The view from St Petersburg: John Faraci
President Medvedev’s keynote speech at the St Petersburg International Economic Forum outlined his vision of Russian economic development, and discussed recent successes such as the successful IPOs of Yandex and Mail.ru.
Other topics include the development of a $10 billion state private equity fund a $30 billion asset sale. According to Medvedev, Russia’s Government will come up with particular figures and the list of the Companies involved in the near future.
“The government doesn't need such a large amount of property. The government has submitted its ideas for the schedule for privatization of major companies. The implementation of these plans is necessary but these plans are very modest. The government has until the first of August to adjust the scale of privatization in order to resolve this. I am sure we will be able to go through with the privatization in a modern, transparent way, in order to attract effective private investors and generate sufficient funds for the Russian budget.”
He noted that the Government in Russia should rather foster private business than act as an owner of the economy, with participation in international economic organizations a key part of that.
“Businessmen have a saying: markets are just like parachutes – they only work when they're open. And the case for Russia is that we will fall hard if our economy is not open. That’s why we will lower barriers for foreign investment and are looking forward to finalizing our membership of the WTO and OECD.”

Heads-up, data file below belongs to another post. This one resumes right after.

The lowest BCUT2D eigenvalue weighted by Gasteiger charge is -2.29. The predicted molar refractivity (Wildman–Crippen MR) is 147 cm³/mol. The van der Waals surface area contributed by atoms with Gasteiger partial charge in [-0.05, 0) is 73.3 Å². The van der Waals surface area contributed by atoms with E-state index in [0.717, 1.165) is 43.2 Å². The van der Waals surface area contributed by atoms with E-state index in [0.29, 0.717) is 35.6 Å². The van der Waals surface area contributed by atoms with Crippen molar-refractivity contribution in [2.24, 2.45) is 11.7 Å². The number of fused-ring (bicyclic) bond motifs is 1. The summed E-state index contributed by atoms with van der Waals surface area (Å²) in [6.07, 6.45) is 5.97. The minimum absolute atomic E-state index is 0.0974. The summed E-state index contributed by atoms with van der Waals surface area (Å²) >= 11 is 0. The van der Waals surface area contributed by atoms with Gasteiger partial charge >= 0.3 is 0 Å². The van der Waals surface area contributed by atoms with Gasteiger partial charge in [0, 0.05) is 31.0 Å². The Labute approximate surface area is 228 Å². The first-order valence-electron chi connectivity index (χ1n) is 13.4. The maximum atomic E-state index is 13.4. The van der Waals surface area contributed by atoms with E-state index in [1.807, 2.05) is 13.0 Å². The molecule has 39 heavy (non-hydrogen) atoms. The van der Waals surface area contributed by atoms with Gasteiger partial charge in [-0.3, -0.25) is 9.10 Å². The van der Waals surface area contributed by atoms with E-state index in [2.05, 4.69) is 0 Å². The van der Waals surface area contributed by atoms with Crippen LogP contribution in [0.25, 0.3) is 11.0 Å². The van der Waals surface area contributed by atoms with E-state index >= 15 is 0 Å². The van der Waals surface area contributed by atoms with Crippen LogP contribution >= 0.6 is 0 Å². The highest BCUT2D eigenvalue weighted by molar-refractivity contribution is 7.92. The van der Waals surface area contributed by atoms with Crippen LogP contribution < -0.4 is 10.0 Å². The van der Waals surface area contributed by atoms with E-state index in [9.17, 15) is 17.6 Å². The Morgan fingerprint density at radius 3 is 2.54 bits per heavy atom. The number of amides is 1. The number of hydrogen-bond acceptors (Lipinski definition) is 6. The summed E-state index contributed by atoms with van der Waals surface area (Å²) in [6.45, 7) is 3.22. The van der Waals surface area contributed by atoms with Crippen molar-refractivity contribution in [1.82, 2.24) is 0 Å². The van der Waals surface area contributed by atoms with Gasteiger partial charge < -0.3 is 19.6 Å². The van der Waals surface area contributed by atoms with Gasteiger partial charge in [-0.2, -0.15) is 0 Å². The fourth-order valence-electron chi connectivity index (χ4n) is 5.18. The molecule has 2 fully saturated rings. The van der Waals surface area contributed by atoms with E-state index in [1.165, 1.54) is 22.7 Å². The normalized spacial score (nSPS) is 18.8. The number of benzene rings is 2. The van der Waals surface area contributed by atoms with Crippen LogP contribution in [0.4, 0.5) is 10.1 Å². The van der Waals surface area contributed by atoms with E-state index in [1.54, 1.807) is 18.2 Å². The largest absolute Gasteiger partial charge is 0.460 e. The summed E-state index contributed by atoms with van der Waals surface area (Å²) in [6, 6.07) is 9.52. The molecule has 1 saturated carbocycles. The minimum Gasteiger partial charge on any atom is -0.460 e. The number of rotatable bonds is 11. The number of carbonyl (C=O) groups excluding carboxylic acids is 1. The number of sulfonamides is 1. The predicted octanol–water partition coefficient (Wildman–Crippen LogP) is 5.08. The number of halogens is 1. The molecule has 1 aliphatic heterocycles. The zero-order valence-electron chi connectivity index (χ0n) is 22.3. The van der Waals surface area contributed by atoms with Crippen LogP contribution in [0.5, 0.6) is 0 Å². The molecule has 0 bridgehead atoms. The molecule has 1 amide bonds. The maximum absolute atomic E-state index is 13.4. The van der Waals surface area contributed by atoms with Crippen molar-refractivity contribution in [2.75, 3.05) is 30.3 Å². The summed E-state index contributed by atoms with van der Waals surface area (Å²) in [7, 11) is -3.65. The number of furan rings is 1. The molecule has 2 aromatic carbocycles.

RT: Earlier today you met with President Medvedev, what did you take out from the meeting?
JF:“I think he emphasized what he said in his speech, he is committed to the new Russia. He understands that Russia has to change, it’s part of the global world. I think Russia is moving in the right direction. We have been in Russia now for 10 years and we see a lot of change, but there is still a lot of work to do.”
RT: How would you rate Russia’s investment climate and the state’s efforts to improve it?
JF:“It is still difficult. There is a growing market here. International paper, in our joint venture with Ilim, is in the business of adding value to Russia’s resources and supplying products here in Russia and also exporting them to China, so I think the investment climate is getting better, but there is still a lot of work to do.”
RT: In terms of that more work to do are the anti-corruption efforts and along those lines. What do you think can be done in order to battle not only the real effect of that but also the perception of that insofar as it may be a barrier to doing business here?
JF: “Well I think the best way to demonstrate that Russia is different is by, through success and by businesses actually succeeding in Russia. We are right in the middle of a billion dollar investment program in our Ilim joint venture, and I would say we are managing. It is tough but I think the President is committed. The Russian President is committed to an economic environment that attracts foreign direct investment, and dealing with corruption is one of the issues which is a barrier."